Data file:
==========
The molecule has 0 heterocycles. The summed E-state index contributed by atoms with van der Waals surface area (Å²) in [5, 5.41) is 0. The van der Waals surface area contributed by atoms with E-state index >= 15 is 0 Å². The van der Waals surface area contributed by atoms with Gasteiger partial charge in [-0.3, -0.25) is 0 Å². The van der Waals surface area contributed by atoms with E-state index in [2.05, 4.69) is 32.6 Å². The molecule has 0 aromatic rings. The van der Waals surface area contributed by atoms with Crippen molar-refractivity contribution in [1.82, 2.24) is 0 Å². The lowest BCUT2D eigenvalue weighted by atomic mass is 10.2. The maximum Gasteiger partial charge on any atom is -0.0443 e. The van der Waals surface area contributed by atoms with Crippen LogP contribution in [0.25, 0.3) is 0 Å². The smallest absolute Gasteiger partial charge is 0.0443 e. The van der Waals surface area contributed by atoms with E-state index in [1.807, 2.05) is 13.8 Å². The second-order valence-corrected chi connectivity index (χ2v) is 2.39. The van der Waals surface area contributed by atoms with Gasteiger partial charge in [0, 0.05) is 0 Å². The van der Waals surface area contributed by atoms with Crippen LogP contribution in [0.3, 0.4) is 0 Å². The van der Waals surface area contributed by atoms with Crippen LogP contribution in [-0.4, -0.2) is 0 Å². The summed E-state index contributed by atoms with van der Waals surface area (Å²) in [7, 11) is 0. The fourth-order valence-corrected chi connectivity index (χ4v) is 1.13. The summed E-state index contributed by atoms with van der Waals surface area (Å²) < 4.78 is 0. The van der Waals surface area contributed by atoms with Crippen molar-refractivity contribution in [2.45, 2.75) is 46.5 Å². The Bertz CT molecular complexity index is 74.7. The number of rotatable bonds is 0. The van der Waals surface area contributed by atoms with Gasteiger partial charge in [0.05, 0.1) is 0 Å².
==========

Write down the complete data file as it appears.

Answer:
The molecule has 0 heterocycles. The summed E-state index contributed by atoms with van der Waals surface area (Å²) in [5, 5.41) is 0. The van der Waals surface area contributed by atoms with E-state index >= 15 is 0 Å². The van der Waals surface area contributed by atoms with Gasteiger partial charge in [-0.3, -0.25) is 0 Å². The van der Waals surface area contributed by atoms with E-state index in [2.05, 4.69) is 32.6 Å². The molecule has 0 aromatic rings. The van der Waals surface area contributed by atoms with Crippen molar-refractivity contribution in [1.82, 2.24) is 0 Å². The lowest BCUT2D eigenvalue weighted by atomic mass is 10.2. The maximum Gasteiger partial charge on any atom is -0.0443 e. The van der Waals surface area contributed by atoms with Crippen LogP contribution in [0.25, 0.3) is 0 Å². The smallest absolute Gasteiger partial charge is 0.0443 e. The van der Waals surface area contributed by atoms with E-state index in [1.807, 2.05) is 13.8 Å². The second-order valence-corrected chi connectivity index (χ2v) is 2.39. The van der Waals surface area contributed by atoms with Gasteiger partial charge in [0, 0.05) is 0 Å². The van der Waals surface area contributed by atoms with Crippen LogP contribution in [0.3, 0.4) is 0 Å². The van der Waals surface area contributed by atoms with Crippen LogP contribution in [-0.4, -0.2) is 0 Å². The summed E-state index contributed by atoms with van der Waals surface area (Å²) in [7, 11) is 0. The fourth-order valence-corrected chi connectivity index (χ4v) is 1.13. The summed E-state index contributed by atoms with van der Waals surface area (Å²) < 4.78 is 0. The van der Waals surface area contributed by atoms with Crippen molar-refractivity contribution in [2.45, 2.75) is 46.5 Å². The Bertz CT molecular complexity index is 74.7. The number of rotatable bonds is 0. The van der Waals surface area contributed by atoms with Gasteiger partial charge in [0.05, 0.1) is 0 Å².